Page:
MLB Betting: 2010 A.L. Central Preview
by Robert Ferringo - 3/5/2010
Three different organizations – Minnesota, Chicago and Cleveland - have won the American League Central in the last three years. And looking around the rosters of the Central squads this year I can say that I see a lot of question marks and not a lot of separation between the clubs. Here is Doc's Sports 2010 American League Central preview:
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2009 Record: 87-76
2010 Wins Over/Under: 82.5
Odds To Win 2010 AL Pennant: 14/1
Odds To Win 2010 World Series: 30/1
This team makes me nervous. Over the course of the past two years the Twins have been a go-to team for me and one of the best value bets in the Majors. Their starters aren’t “name” enough to drive up the price on their games but good enough to get the job done. They don’t beat themselves and there were always a bunch of teams that just could not win in that dome.
But there is a lot of buzz around the Twins heading into this season. A lot of people are on the bandwagon now as a result of their one-game playoff win over Detroit to determine the Central winner last fall. Mix in plenty of ink over their new stadium and a couple “name” free agent pickups and the Twins are currently kind of penciled in as the division front-runners.
Problem: the Central is always a mess and has had four different division winners the past four years. And each year the defending champ was the heavy favorite entering the season. The Twins may be different. They have won the division in five of the last eight seasons and with Ron Gardenhire they have one of the best managers and systems in the game.
The pitching isn’t sexy but it’s been effective, even though the staff had a cringe-worthy ERA ranked No. 23 in the league. And the key to this team has been an underrated offense that was in the Top 5 in batting, on-base percentage and runs. They have speed and power and a lineup of lefties in the heart of the order that just hammer the ball.
But I, like many others, think that their new ballpark is a mistake. The open-air, grass stadium kills one of the best home field advantages in the game. This team was built perfectly for dome playing and that allowed them to capitalize on all of the unsuspecting visitors that couldn’t handle it. Now their stadium is just like everyone else’s. And when you look at the splits over the last 5-10 years of how Minnesota has performed on turf and on grass that’s not a good thing. At all.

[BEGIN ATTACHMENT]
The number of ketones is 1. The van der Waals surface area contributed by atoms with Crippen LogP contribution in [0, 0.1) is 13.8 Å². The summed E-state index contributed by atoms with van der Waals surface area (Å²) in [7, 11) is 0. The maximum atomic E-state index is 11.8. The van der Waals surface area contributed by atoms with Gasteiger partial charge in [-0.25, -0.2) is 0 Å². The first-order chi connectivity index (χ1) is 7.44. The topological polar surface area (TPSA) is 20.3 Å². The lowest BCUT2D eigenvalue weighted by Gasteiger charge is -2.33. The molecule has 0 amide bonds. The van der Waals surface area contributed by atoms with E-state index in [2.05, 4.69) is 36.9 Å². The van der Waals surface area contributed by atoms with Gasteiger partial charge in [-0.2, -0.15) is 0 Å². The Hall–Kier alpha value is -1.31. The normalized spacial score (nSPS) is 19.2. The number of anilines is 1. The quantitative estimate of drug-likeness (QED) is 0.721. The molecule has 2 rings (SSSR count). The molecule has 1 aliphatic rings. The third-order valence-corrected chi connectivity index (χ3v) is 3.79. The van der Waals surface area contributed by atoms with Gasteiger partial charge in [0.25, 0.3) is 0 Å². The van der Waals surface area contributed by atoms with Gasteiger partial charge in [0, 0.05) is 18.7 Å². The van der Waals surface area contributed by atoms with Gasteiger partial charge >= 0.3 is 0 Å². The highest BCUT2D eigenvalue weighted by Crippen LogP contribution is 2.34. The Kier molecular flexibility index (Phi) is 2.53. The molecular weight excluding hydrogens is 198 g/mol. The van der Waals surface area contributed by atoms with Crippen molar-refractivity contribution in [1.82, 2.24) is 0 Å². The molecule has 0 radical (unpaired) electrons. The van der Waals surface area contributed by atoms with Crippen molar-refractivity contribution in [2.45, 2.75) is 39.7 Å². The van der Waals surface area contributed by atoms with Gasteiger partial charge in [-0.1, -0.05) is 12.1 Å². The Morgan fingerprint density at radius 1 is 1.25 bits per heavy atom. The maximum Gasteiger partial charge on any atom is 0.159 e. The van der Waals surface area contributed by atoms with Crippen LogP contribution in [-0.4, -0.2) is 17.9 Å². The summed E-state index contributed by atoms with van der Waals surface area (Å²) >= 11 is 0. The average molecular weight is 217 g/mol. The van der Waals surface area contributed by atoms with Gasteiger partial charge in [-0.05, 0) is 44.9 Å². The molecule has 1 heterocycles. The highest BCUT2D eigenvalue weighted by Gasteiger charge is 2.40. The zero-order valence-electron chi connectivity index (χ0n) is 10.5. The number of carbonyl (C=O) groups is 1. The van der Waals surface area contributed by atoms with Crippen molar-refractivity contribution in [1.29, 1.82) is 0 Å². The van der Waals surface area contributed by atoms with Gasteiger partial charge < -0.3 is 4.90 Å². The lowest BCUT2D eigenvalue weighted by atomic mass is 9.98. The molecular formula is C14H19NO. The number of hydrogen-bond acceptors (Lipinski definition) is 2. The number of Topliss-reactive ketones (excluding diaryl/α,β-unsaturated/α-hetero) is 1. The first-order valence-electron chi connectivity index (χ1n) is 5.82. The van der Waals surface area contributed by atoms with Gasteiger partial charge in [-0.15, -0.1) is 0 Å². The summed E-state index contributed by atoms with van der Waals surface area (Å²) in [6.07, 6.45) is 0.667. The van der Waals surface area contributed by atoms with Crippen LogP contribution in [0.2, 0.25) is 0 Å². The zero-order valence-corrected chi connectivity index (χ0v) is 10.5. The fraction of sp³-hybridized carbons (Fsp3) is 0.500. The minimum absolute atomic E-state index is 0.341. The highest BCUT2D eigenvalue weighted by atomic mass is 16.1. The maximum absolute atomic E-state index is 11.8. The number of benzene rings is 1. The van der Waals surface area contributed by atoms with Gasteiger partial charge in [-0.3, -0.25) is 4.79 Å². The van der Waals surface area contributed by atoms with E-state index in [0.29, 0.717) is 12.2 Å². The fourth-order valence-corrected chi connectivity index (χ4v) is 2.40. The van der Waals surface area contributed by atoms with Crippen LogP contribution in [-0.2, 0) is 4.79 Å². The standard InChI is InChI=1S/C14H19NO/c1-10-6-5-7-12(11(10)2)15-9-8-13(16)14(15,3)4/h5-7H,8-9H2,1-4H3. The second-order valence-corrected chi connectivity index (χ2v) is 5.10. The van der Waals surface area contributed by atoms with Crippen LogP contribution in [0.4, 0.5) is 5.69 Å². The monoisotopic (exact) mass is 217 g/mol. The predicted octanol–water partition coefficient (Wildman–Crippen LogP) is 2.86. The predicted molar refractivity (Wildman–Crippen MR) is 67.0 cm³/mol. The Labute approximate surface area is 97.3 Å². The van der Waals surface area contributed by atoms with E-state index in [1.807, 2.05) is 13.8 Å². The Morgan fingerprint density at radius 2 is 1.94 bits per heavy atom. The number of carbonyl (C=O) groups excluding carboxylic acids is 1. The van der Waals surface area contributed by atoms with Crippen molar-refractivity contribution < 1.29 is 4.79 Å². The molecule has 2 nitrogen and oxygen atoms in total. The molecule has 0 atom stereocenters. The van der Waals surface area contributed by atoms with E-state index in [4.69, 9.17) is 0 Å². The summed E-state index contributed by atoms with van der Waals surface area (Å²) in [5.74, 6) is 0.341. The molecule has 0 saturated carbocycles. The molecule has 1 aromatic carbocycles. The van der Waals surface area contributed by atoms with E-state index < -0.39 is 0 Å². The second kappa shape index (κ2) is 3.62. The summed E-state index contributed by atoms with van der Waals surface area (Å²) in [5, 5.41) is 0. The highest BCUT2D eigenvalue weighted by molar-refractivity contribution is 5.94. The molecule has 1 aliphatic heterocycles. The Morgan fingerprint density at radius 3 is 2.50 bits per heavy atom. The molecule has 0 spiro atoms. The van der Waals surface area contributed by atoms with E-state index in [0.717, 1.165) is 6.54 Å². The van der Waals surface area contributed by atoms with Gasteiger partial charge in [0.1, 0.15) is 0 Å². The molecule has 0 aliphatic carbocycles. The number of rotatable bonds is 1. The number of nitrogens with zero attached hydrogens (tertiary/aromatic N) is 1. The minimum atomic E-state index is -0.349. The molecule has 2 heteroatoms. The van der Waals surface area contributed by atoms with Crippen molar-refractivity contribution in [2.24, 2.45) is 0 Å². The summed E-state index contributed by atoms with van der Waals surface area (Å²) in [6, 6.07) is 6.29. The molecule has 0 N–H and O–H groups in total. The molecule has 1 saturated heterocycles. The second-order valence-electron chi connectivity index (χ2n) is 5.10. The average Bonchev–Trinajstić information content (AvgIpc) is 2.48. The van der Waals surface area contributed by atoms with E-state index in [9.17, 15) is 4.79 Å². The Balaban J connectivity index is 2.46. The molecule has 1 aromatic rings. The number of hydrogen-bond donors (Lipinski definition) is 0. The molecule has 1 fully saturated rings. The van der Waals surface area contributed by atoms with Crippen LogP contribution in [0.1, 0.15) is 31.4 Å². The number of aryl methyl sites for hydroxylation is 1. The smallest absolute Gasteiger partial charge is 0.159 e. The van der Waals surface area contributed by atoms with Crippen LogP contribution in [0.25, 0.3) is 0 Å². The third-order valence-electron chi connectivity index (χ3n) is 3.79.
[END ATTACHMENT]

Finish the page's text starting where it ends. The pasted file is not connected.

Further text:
Chicago White Sox
2009 Record: 79-83
2010 Wins Over/Under: 82.5
Odds To Win 2010 AL Pennant: 6/1
Odds To Win 2010 World Series: 12/1
The Sox got real old, real quick last year and saw their season short-circuit late because of their over reliance on the long ball. But they enter this season younger, faster and with some key components that they’ll enjoy the benefit of for a full season.
The Sox made two of the biggest trades of the season last year to acquire Jake Peavy and Alex Rios but watched as neither move really had a positive impact on their playoff push. But much like the other marquee deals last summer (Matt Holliday, Scott Kazmir, Victor Martinez, etc.) both Peavy and Rios should definitely benefit from the comfort and familiarity that comes from being in a full training camp and a full season with their team. Other new pieces include Juan Pierre, Andruw Jones and Mark Teahen.
The key to this team’s season likely lies in how their “new” offensive philosophy works out. This group has been nearly completely reliant on home runs for offense over the past few years. But when they posted their lowest total in 10 years (184) and were 51 homers short of their 2008 league-leading total, we saw that this team just couldn’t manufacture enough to stay in the race. This year they still have some pop from guys like Carlos Quentin and Paul Konerko, but they are going to put more of a focus on the running game and playing more station-to-station ball. I actually think switching to more of a “small ball” mentality will make the White Sox a less consistent ‘under’ bet, as they were easy money on that play last year at 62-96-4.
Chicago always has strong pitching and their overall staff has been one of the more underrated over the past five years or so. Mark Buehrle remains a quiet ace, John Danks has solidified himself as a legit lefty, and Gavin Floyd is one of the better No. 4 starters in the Majors. The key may be Peavy. While regarded as one of the best in the business, it will be interesting to see how he adjusts to the hitter-friendly American League and to see if he can buck his career splits, which were severely skewed because of having better numbers in pitcher-friendly PetCo Park.
This team will definitely be in the mix. This organization is strong from top to bottom and now the onus is simply on the players to perform. Guys like Rios, Teahen, Quentin, Jones and Alexei Ramirez have had flashes of brilliance in their careers. They need to play to their potential. If they do this could be one of the better value teams in the Majors.
2009 Record: 65-97
2010 Wins Over/Under: 74.5
Odds To Win 2010 AL Pennant: 100/1
Odds To Win 2010 World Series: 200/1
Subtract a pair of Cy Young Award winners from any team and you’re likely going to see a marked difference. And that’s been the case in Cleveland as the Indians have sold off just about anything of substance – outside of Grady Sizemore – and are still rebuilding after their ALCS collapse back in 2007.
C.C. Sabathia and Cliff Lee are gone and Fausto Carmona (remember that this cat went 19-8 with a 3.06 ERA two years ago) has fallen apart. What they have left is a bunch of D-minus arms and wannabes. Guys like Aaron Laffey, David Huff and Jeremy Sowers have proven one thing in the Majors: that they are great arms to fade. The only other hope that this team has is that Carmona finds it again or that Jake Westbrook (37-36 with a 4.33 ERA since 2005) can turn into a staff ace overnight. This is another team that you just can’t take seriously because of this dreadful starting staff. They were No. 29 in ERA, No. 29 in saves and No. 29 in opponent’s batting average and they have done nothing to improve.